The emergence of emergence: a critique of "design,
observation, surprise!" Riv Biol. 2000

Rather than seeing structuralism as a replacement for
Darwinian theory, it complements it as it provides the
third prong of what is needed for evolution

1. A theory of natural selection
2. A theory of heredity
3. a theory of generation of variation.

Alan Love, in his review of:

Ron Amundson, The Changing Role of the Embryo in
Evolutionary Thought: Roots of Evo-Devo, Cambridge
University Press, 2005, 296pp, $75.00 (hbk), ISBN

Another of these principles is a criterion of
explanatory adequacy on evolutionary explanations
adhered to by structuralist biologists, the 'Causal
Completeness Principle': "In order to achieve a
modification in adult form, evolution must modify the
embryological processes responsible for that form.
Therefore an understanding of evolution requires an
understanding of development" (p. 176). This principle
underlies the structuralist conception of evolutionary
transitions, which is very different from that of
functionalists. Functionalists explain the process of
evolutionary change from one adult phenotype to
another via population processes such as natural
selection, which sorts genotypes and thereby alters
allele frequencies. Structuralists explain the process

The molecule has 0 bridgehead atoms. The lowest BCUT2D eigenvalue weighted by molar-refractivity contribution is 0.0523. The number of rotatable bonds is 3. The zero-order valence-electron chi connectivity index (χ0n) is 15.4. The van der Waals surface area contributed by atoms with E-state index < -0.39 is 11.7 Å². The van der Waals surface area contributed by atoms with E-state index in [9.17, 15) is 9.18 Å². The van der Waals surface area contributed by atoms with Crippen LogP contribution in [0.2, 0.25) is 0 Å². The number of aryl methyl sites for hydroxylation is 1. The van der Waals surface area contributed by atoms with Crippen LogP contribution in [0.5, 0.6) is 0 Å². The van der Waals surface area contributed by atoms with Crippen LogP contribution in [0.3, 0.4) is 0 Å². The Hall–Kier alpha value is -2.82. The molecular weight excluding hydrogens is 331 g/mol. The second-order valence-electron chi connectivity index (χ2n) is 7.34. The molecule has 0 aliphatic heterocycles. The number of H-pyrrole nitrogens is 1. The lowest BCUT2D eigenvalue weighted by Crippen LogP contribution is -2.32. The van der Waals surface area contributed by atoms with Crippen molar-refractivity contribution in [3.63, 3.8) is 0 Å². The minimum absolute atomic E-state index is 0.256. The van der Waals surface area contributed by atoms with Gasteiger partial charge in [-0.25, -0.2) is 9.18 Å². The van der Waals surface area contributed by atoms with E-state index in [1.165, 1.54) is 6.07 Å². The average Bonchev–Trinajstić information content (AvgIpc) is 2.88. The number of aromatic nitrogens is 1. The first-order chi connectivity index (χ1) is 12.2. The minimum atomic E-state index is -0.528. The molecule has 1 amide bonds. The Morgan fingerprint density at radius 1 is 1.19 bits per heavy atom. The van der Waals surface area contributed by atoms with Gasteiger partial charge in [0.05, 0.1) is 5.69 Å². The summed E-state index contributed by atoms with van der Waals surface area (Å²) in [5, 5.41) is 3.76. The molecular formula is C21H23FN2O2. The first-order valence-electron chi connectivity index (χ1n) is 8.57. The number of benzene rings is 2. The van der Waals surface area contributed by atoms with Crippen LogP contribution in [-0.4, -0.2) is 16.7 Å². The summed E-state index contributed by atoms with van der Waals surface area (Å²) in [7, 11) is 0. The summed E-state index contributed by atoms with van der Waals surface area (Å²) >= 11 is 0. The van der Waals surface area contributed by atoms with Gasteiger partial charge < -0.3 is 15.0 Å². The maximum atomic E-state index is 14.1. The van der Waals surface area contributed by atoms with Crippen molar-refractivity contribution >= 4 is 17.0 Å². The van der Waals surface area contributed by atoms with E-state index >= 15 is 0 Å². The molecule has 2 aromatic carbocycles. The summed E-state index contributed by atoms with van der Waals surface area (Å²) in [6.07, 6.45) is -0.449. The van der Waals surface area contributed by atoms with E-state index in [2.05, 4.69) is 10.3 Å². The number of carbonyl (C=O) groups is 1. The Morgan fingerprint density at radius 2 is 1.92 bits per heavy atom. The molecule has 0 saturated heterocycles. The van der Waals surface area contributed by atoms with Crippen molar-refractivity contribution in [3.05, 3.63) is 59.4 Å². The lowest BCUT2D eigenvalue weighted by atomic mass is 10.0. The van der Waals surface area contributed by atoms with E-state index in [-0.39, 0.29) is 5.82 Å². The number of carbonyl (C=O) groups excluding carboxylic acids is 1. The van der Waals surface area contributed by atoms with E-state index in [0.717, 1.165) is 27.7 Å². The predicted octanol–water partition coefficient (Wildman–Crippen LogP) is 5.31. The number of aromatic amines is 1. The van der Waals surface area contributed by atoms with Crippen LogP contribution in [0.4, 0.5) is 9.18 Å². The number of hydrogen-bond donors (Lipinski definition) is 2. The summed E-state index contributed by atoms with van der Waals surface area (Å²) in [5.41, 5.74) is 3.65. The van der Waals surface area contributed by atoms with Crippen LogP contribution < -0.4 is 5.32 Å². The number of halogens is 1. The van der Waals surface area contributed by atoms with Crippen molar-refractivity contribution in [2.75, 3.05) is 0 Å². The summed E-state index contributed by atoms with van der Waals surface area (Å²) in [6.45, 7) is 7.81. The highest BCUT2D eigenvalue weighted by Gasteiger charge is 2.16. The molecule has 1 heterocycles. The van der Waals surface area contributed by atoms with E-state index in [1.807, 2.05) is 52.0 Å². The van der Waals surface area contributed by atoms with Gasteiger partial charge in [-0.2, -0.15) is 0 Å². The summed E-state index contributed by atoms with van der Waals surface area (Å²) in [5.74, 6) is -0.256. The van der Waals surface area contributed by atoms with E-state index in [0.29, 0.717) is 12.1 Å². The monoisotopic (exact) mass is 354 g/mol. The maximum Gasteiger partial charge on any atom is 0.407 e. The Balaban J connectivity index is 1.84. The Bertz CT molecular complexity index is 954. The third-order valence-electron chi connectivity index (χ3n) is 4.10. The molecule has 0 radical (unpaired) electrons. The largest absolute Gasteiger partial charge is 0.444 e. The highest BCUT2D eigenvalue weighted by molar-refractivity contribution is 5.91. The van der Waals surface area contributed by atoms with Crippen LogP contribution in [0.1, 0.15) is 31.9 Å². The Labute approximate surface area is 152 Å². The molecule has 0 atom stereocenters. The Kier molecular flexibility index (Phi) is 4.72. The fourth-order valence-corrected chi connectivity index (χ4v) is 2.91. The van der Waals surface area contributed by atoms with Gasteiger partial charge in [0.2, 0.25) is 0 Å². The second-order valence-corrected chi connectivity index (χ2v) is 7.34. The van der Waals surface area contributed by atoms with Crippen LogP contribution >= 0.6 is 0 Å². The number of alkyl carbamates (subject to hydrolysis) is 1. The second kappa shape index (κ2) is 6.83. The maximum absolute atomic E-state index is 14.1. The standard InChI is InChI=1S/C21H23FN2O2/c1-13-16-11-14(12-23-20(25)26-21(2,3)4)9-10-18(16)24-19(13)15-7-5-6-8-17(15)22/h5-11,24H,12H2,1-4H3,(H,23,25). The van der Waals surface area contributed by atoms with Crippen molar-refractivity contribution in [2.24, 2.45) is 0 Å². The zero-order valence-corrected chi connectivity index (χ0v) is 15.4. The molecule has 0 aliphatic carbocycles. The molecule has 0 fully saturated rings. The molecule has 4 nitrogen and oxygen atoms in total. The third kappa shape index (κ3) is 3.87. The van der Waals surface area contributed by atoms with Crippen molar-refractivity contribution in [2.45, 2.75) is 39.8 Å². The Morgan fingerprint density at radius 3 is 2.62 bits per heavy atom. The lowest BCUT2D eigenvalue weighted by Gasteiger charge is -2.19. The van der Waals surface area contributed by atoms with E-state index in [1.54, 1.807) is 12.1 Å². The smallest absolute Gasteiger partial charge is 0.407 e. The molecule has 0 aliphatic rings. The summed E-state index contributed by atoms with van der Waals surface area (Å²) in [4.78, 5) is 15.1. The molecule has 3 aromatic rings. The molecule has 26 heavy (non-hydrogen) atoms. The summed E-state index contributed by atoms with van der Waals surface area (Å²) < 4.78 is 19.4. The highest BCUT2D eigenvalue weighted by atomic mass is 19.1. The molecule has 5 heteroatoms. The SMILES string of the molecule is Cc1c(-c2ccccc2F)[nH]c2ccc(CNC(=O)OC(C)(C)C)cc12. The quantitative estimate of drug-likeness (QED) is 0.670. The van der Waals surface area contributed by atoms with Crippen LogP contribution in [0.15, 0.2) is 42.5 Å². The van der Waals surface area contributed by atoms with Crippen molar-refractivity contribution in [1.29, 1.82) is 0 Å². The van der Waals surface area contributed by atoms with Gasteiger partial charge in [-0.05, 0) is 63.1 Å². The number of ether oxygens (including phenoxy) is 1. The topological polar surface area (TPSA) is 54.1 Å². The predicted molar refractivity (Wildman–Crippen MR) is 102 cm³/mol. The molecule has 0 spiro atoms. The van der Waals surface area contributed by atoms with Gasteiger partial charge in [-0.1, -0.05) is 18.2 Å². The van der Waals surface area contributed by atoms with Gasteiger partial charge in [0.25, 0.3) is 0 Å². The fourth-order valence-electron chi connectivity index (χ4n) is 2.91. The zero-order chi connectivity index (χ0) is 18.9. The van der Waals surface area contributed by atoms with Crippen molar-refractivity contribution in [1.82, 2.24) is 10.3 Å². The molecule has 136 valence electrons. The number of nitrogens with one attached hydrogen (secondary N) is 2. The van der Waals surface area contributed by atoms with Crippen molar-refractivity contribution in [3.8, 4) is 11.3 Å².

of evolutionary change from one ontogeny to another
via developmental processes such as morphogenesis,
which can be altered in different ways to generate
novel phenotypes. The 'Causal Completeness Principle'
is irrelevant to the evolutionary explanations of

On Pandasthumb Andreas Bottaro comments

<quote>Structuralism is more about the development of
complex forms according to basic natural principles
and rules which are not genetically/epigenetically
encoded, but may reside in the structural organization
of the organism itself</quote>

In "Defining Evolution" John Wilkins writes

<quote>Process structuralism: Some changes are biased
by their structural relations and form. The foundation
of process structuralism was laid by D'Arcy Thompson
(1917) and recently revived by Brian Goodwin (1994),
and others. Complex structures and systems are not
free to vary independent of their relationships with
other components of the complex.

Denyse makes some predictions


1. The structuralists will provide the best
explanation for the Cambrian explosion (when most of
the general types of life forms arose rather suddenly
525 million years ago).

In fact, whether one wants to call it structuralist or
not, James Valentine (and many others) argue that hox
genes and the evolution of regulatory genes explains
much of the Cambrian explosion. In the end it seems
that it is a combination of genetics, variation,
selection and physical constraints that explain the
Cambrian explosion and undermine one of the icons of

<quote>2. However, some structures will elude a
structuralist explanation and be accepted as
irreducibly complex. That one goes to ID, along with
the origin of life.</quote>

In other words, our ignorance will guide us to infer
design rather than admit that we just don'tknow. Seems
that the role for ID is scientifically speaking
minimal or nonexistent.
Received on Sun Oct 30 08:56:57 2005